Michael Dobbs

Mladic in Srebrenica

Click on icons for further details. View in a larger map. With the Ratko Mladic trial due to start at the end of March, this seems a good time to look in more detail at the evidence against the former Bosnian Serb commander. I am planning a series of posts examining the gravest accusation of ...


Click on icons for further details. View in a larger map.

With the Ratko Mladic trial due to start at the end of March, this seems a good time to look in more detail at the evidence against the former Bosnian Serb commander. I am planning a series of posts examining the gravest accusation of all: the murder of around 8,000 Muslim males from Srebrenica in July 1995, a crime described as "genocide" by the Yugoslav war crimes tribunal. 

At the core of the prosecution case against Mladic is his physical presence in and around Srebrenica during the days immediately following the capture of the former United Nations "safe area." The prosecution will attempt to demonstrate that he exercised direct command and control over the troops who rounded up, transported, and executed thousands of Muslim prisoners before dumping their bodies into mass graves. The defense will argue that the number of killings has been greatly exaggerated and that Mladic was not himself present at any of the executions.

One  Srebrenica survivor, Hurem Suljic, claims that he personally saw Mladic a total of six times over the course of three critical days, July 12-14th. The first such occasion was on July 12th, when he was separated from his family outside the headquarters of the Dutch peacekeeping force in Potocari. The final incident was at a mass execution site near the village of Orahovac on July 14th, some thirty miles to the north-west. 

I have plotted these sightings on the map above. The map markers are color coded. A blue icon indicates an event that Suljic remembers as having taken place on July 12th, the day after the fall of Srebrenica, a red icon July 13th, a yellow icon July 14th.  Click on the individual icons for more details of each sighting.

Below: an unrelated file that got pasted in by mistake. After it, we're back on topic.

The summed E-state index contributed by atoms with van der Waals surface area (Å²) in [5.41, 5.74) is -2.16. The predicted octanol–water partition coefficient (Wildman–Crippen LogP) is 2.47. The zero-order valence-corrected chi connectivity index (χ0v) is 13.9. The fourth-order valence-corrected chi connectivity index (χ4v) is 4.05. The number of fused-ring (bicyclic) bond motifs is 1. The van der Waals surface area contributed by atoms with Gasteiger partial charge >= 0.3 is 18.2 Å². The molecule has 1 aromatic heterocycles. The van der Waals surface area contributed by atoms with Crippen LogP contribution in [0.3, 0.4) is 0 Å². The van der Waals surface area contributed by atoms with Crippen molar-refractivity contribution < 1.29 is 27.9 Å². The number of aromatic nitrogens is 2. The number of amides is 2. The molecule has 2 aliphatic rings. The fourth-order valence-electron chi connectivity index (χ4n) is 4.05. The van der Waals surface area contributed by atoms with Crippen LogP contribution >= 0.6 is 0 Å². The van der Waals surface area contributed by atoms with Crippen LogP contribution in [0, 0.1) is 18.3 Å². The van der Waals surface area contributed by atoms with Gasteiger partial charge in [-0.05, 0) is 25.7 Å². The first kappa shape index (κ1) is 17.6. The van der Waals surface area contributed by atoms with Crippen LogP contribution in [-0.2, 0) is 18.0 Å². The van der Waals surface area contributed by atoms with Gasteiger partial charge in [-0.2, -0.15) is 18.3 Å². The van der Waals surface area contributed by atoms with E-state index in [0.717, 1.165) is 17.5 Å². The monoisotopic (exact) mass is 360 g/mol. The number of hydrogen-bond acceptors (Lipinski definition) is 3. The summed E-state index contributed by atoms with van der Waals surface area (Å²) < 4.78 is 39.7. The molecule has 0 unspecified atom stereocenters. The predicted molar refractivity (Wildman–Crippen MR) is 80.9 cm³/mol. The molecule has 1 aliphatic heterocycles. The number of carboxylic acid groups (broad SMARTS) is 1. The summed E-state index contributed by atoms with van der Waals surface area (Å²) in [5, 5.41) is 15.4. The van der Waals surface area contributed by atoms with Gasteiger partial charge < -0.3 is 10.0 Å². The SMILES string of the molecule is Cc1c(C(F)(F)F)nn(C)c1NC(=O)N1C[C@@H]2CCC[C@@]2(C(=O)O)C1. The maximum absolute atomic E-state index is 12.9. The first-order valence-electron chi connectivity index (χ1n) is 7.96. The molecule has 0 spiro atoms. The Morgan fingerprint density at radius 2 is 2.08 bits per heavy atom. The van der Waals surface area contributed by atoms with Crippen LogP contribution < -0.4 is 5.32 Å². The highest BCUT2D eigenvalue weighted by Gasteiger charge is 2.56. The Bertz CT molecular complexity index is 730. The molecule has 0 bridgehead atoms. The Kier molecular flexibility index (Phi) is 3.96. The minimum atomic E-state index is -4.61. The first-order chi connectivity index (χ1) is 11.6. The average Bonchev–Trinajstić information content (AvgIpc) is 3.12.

A crippled ex-carpenter, Suljic is the only known survivor among the group of a thousand or so Muslim males who were seized by Bosnian Serb forces outside the United Nations base in Potocari, after being forcibly separated from the women and children. His disability made it impossible for him to join a much larger group of men from Srebrenica who attempted to escape across the mountains to Bosnian government-controlled territory to the north. Many of these people were rounded up and executed. 

Suljic first made his accusations in a series of 1995 interviews with western journalists, including the Associated Press and David Rohde, whose book "Endgame" was the first detailed reconstruction of the Srebrenica events. Since telling his story to reporters and western officials such as U.S. human rights envoy John Shattuck, Suljic has appeared in several Srebrenica trials as a "protected witness," testifying under a pseudonym. The uniqueness of his story makes him easily identifiable. 

In future posts, I will incorporate the testimony of Suljic and other survivors into the mass of documentary evidence accumulated by investigators during the fifteen years since Srebrenica. I will also attempt to evaluate the reliability of the evidence, distinguishing claims that have been independently verified from those that rest on the testimony of a single eye-witness.

The historical record has been enriched, and in some cases amended, by the release of previously secret intelligence documents, war diaries, telephone intercepts, war diaries, reconnaissance photographs, and forensic investigations of the various crime scenes. Much of this material was not available to the journalists who wrote the "first rough draft of history" in the immediate aftermath of the worst massacre in Europe since World War II. I will draw on this material, as well as survivor testimony, to reconstruct Mladic’s movements and actions over the critical period, July 11-14th, 1995. 

 Twitter: @michaeldobbs

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